11 Feb 2015

Over 100 witnesses expected at Lundy trial

11:09 am on 11 February 2015

Glenn Weggery found the bashed and bloodied bodies of his sister and niece in their Palmerston North home 15 years ago.

Yesterday he had to fend off the suggestion he killed them.

Mark Lundy making his first appearance in court on Monday.

Mark Lundy making his first appearance in court on Monday. Photo: RNZ / Alexander Robertson

Mr Weggery found the bodies of Christine, 38, and Amber Lundy after entering their home on the morning of 30 August 2000.

His brother-in-law, Mark Lundy, 56, is accused of murdering them - Mrs Lundy for her life insurance and seven-year-old Amber because she caught him killing her mother, the Crown claims.

Key points of day two of the trial

About 140 witnesses are expected to give evidence during the eight to 10 week trial before Justice Simon France in the High Court at Wellington, and Mr Weggery was the first to give evidence.

He told of being "very close" to his sister and niece, and of the state he found them in after going into the house through an open door.

"I saw Amber lying facedown at the far end of the hallway."

He immediately reached for the phone to call emergency services but did not approach her body until they gave the okay.

"Her head was cracked open at the back. I knelt beside her, picked up her left wrist and felt for a pulse," Mr Weggery said.

Looking into the bedroom, "I saw Christine on the bed".

UK-based David Hislop is the lead lawyer for Lundy's defence.

UK-based David Hislop is the lead lawyer for Mark Lundy's defence. Photo: RNZ / Alexander Robertson

Defence counsel David Hislop, QC, questioned why Mr Weggery did not go to Amber as soon as he saw her, rather than calling emergency services first and why, during that call to emergency services he said she had "gaping head injuries" despite not having gone to her.

"On your account, you wouldn't know if she had gaping head injuries or not because you hadn't been up to the body," Mr Hislop said.

"I suggest you knew she had gaping head injuries because you were the one who hit her on the head."

Mr Hislop said Mrs Lundy appeared to have tried to fend off her attacker, and asked Mr Weggery whether it was him she tried to fend off.

"No she did not, because I never went in the bedroom, and I'm not going to sit here and be accused of it," Mr Weggery said.

Mr Hislop then suggested Mrs Lundy had "found out you'd been doing something you shouldn't have been doing" before going on to question the nature of his relationship with Amber, why he never babysat her and asking about allegations Mr Weggery had abused a young relative some years earlier.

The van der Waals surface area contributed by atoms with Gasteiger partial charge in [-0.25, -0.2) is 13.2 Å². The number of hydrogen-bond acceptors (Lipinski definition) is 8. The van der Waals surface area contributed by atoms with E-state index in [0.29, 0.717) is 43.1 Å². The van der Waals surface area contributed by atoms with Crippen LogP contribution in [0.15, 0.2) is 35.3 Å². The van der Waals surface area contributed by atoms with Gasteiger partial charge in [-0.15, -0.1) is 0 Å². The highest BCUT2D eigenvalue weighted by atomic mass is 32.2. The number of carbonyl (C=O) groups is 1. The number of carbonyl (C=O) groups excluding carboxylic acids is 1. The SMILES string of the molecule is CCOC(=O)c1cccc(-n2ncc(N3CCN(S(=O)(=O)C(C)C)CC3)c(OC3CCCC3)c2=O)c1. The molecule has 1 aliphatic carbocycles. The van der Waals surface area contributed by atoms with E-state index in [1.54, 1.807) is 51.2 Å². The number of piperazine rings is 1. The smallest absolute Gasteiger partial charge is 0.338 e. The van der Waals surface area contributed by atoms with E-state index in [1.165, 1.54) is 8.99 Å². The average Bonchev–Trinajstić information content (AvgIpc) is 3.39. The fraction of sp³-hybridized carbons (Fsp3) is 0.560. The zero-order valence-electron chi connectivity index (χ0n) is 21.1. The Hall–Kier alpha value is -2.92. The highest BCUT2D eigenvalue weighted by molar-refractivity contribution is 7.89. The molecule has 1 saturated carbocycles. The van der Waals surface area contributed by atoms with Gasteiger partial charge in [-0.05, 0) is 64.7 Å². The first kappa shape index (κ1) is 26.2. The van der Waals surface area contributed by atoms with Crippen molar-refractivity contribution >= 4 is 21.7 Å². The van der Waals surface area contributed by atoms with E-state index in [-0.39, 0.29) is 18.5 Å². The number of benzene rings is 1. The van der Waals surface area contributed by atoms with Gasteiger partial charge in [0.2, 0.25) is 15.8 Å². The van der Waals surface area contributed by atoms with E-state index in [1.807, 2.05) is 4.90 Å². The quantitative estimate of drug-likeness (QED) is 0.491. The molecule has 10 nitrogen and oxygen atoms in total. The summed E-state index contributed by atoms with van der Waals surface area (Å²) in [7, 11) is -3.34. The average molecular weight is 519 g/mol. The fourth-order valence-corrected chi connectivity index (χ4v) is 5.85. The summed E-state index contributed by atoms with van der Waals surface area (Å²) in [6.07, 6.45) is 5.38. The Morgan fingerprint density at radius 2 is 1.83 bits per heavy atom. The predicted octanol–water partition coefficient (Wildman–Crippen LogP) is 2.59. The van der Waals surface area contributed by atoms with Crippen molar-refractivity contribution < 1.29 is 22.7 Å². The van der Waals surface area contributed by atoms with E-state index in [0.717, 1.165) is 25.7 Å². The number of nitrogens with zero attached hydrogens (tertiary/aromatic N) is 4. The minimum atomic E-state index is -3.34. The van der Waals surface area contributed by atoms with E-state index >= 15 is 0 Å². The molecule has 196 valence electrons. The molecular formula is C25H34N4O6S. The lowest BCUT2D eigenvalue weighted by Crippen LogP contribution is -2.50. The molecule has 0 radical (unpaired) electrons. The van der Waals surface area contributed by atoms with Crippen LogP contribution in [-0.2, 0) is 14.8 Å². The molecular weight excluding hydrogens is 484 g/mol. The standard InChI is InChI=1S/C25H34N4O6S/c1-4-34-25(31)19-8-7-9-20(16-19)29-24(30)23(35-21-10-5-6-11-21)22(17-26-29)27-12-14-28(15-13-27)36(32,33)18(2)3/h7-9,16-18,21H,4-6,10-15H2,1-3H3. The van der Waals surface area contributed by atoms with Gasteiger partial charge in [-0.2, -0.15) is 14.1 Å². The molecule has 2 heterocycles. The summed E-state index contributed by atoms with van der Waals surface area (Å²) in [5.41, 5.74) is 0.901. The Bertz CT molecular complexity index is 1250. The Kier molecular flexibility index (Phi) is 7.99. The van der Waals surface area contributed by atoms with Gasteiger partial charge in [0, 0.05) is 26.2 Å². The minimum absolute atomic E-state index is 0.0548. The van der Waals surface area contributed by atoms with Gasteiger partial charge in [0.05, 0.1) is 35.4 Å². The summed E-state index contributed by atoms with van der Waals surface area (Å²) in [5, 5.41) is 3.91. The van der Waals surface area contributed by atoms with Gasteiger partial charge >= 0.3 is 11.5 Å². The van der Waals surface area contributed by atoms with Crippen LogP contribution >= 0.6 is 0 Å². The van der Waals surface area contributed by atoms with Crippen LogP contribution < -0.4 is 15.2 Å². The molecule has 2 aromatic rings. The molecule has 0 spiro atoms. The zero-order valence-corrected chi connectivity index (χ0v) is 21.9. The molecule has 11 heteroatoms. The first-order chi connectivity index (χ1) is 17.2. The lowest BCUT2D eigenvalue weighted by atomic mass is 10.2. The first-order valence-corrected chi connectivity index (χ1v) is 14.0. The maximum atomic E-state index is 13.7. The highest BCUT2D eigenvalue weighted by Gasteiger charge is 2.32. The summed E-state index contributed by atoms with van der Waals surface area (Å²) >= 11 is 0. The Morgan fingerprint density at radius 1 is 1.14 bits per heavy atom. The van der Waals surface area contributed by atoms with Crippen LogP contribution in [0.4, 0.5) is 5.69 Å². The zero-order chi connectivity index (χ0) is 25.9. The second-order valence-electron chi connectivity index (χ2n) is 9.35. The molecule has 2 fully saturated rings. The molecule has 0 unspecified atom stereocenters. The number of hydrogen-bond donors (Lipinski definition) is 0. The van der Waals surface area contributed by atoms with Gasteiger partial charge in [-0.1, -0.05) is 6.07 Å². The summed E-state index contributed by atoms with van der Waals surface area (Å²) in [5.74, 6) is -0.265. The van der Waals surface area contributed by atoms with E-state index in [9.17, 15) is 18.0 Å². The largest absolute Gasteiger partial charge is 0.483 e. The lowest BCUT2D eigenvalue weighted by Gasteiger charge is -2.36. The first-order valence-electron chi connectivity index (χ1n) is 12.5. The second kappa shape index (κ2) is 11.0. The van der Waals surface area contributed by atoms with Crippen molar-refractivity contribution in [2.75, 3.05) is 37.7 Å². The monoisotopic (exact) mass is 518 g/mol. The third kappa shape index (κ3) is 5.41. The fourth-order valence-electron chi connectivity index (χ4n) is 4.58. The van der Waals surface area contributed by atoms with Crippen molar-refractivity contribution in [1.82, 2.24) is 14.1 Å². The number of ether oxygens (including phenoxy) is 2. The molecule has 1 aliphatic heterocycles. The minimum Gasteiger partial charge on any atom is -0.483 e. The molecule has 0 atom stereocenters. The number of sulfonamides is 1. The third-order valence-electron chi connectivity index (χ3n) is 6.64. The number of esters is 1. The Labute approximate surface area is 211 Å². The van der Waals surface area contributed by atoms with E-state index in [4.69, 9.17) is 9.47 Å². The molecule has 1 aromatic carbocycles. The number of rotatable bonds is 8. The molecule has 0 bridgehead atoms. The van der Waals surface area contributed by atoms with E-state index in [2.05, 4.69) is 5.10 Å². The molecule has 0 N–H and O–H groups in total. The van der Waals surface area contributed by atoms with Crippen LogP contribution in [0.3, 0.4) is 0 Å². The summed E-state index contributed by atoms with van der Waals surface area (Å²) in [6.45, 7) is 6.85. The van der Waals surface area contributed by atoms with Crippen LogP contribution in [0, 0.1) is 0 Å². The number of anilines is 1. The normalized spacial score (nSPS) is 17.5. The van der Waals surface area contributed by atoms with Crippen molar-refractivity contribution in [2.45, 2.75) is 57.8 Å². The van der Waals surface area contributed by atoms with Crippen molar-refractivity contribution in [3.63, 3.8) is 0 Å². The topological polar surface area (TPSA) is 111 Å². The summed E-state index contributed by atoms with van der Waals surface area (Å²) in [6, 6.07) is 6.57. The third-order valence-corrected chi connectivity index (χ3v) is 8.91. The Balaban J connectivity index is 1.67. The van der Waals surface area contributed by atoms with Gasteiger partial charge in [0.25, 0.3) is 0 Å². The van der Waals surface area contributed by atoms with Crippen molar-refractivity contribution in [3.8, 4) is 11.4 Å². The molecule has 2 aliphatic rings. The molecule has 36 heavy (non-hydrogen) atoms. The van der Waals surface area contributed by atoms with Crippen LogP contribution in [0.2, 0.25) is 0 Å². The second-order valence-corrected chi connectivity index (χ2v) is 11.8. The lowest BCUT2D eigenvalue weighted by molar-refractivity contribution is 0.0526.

Mr Weggery, 45, denied all the allegations - angrily, many times - and the Crown later revealed the young relative was about 10 at the time and Mr Weggery two or three years older.

However, Mr Hislop also revealed yesterday Luminol tests showed blood in the boot of his car and his bathroom, the latter which DNA testing matched 83 percent to Christine and 88 percent to Amber.

Mr Weggery said he "wouldn't know" where the blood in the car came from and that he knew "nothing about that" regarding the bathroom spots.

Karen Keenan was one of several Lundy family friends to give evidence yesterday, all of whom said the couple appeared happy.

Mrs Keenan told of arriving at the house for a regular walk on 30 August to be greeted by Mr Weggery telling her Mrs Lundy and Amber had been murdered.

She went inside to the start of the hallway and could see Amber lying in the doorway of her parents' room.

"All the back of her head was very matted and bloody. There was a huge pool of blood in the crook of her arm," she said.

"There was blood all round the walls and the roof."

Mr Lundy rang while Mrs Keenan was still in the house and she answered.

The police officer there with them told her to say they would call him back, so she told him Mrs Lundy was "a bit tied up" and would call him back.

Mr Lundy said he was in Lower Hutt and available on his mobile phone. He did not ask why she was answering instead of his wife, Mrs Keenan said.

Mrs Keenan said she and Mrs Lundy walked together several times a week but said her friend was a private person.

However, she had revealed in April 2000 the Lundys were paying $600 a day interest on a winery venture they were involved with.

Mrs Keenan asked her how she slept at night, to which Mrs Lundy said: "It was all right, that Mark was sorting it out with investors."

Other witnesses yesterday included to St John Ambulance officers and two police officers, all of whom attended the scene but admitted to not wearing any gear to protect the scene, such as covers on their shoes.

Witness Julie Burnett, who knew the Lundys through the Manawatu Wine Club, told of their credit card being declined for wine orders of several hundred dollars "more than once" in the months leading up to 30 August.

The trial continues.

* Clarification - For the avoidance of doubt, please note that Radio New Zealand reporter Sharon Lundy is no relation to Mark Lundy.

Left to right: Defence lawyer Ross Burns, Mark Lundy, Crown prosecutor Philip Morgan, QC

Left to right: Defence lawyer Ross Burns, Mark Lundy, Crown prosecutor Philip Morgan, QC Photo: RNZ / Alexander Robertson

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